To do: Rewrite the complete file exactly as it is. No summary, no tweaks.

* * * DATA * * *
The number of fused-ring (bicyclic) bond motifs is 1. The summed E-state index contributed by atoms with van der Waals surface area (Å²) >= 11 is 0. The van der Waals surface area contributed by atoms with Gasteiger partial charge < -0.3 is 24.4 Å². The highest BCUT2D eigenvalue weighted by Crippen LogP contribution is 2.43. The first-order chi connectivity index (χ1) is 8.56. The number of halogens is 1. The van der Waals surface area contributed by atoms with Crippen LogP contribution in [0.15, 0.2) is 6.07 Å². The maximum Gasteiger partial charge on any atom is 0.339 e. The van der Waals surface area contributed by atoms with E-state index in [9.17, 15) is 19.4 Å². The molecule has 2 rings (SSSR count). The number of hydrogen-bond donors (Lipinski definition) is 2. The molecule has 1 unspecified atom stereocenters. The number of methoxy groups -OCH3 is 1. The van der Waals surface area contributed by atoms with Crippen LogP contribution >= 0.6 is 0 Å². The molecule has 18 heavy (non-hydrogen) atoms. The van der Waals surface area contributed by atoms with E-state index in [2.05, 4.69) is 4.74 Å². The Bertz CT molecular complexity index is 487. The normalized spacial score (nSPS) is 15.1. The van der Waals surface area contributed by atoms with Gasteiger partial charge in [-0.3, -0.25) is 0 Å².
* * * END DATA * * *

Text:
The number of fused-ring (bicyclic) bond motifs is 1. The summed E-state index contributed by atoms with van der Waals surface area (Å²) >= 11 is 0. The van der Waals surface area contributed by atoms with Gasteiger partial charge < -0.3 is 24.4 Å². The highest BCUT2D eigenvalue weighted by Crippen LogP contribution is 2.43. The first-order chi connectivity index (χ1) is 8.56. The number of halogens is 1. The van der Waals surface area contributed by atoms with Crippen LogP contribution in [0.15, 0.2) is 6.07 Å². The maximum Gasteiger partial charge on any atom is 0.339 e. The van der Waals surface area contributed by atoms with E-state index in [9.17, 15) is 19.4 Å². The molecule has 2 rings (SSSR count). The number of hydrogen-bond donors (Lipinski definition) is 2. The molecule has 1 unspecified atom stereocenters. The number of methoxy groups -OCH3 is 1. The van der Waals surface area contributed by atoms with Crippen LogP contribution >= 0.6 is 0 Å². The molecule has 18 heavy (non-hydrogen) atoms. The van der Waals surface area contributed by atoms with E-state index in [2.05, 4.69) is 4.74 Å². The Bertz CT molecular complexity index is 487. The normalized spacial score (nSPS) is 15.1. The van der Waals surface area contributed by atoms with Gasteiger partial charge in [-0.3, -0.25) is 0 Å².